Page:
Slovak Central Observatory

Hurbanovo, Slovakia

Slovak Central Observatory

Hurbanovo, Slovakia
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Firoz K.A.,Group Solar | Hwang J.,Group Solar | Dorotovic I.,Slovak Central Observatory | Pinter T.,Slovak Central Observatory | Kaushik S.C.,Jiwaji University
Astrophysics and Space Science | Year: 2010

Cosmic rays registered by Neutron Monitor on the surface of the Earth are believed to originate from outer space, and sometimes also from the exotic objects of the Sun. Whilst the intensities of the cosmic rays are observed to be enhanced with sudden, sharp and short-lived increases, they are termed as ground level enhancements (GLEs). They are the occurrences in solar cosmic ray intensity variations on short-term basis, so different solar factors erupted from the Sun can be responsible for causing them. In this context, an attempt has been made to determine quantitative relationships of the GLEs having peak increase > 5% with simultaneous solar, interplanetary and geophysical factors from 1997 through 2006, thereby searching the responsible factors which seem to cause the enhancements. Results suggest that GLE peaks might be caused by solar energetic particle fluxes and solar flares. The proton fluxes which seemed to cause GLE peaks were also supported by their corresponding fluences. For most of the flares, the time integrated rising portion of the flare emission refers to the strong portion of X-ray fluxes which might be the concern to GLE peak. On an average, GLE peak associated X-ray flux (0.71 × 10-4 w/m2) is much stronger than GLE background associated X-ray flux (0.11×10-6 w/m2). It gives a general consent that the GLE peak is presumably caused by the solar flare. Coronal mass ejection alone does not seem to cause GLE. Coronal mass ejection presumably causes geomagnetic disturbances characterized by geomagnetic indices and polarities of interplanetary magnetic fields. © Springer Science+Business Media B.V. 2010.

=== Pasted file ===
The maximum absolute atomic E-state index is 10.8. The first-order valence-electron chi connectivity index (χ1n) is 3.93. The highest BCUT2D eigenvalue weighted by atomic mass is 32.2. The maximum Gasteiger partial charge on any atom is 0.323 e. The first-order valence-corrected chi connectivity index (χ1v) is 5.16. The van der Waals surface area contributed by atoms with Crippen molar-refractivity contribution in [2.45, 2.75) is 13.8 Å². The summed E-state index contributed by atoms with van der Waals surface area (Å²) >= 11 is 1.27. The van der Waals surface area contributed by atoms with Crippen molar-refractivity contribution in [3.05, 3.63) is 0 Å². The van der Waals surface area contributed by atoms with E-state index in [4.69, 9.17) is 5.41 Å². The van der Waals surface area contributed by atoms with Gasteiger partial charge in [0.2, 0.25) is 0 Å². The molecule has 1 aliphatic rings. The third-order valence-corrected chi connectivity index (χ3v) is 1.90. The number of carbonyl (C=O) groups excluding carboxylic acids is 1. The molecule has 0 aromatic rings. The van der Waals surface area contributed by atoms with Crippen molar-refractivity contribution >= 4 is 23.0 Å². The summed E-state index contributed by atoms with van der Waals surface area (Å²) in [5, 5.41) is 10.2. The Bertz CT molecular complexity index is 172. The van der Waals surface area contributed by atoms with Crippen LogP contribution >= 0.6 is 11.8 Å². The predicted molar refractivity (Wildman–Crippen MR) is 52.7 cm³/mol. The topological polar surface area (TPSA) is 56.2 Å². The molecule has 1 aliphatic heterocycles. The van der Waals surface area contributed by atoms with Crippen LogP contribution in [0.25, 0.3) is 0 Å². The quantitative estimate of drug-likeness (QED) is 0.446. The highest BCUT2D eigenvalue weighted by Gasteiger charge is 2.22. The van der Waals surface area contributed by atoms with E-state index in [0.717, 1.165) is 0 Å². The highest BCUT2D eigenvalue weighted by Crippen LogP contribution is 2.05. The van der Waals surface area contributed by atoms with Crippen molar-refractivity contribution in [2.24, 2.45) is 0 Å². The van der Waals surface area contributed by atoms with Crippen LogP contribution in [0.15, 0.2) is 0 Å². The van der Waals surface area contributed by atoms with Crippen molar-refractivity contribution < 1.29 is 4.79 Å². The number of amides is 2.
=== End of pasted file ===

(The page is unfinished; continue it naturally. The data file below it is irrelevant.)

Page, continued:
Dorotovic I.,Slovak Central Observatory | Erdelyi R.,University of Sheffield | Freij N.,University of Sheffield | Karlovsky V.,Hlohovec Observatory and Planetarium | Marquez I.,Institute of Astrophysics of Canarias
Astronomy and Astrophysics | Year: 2014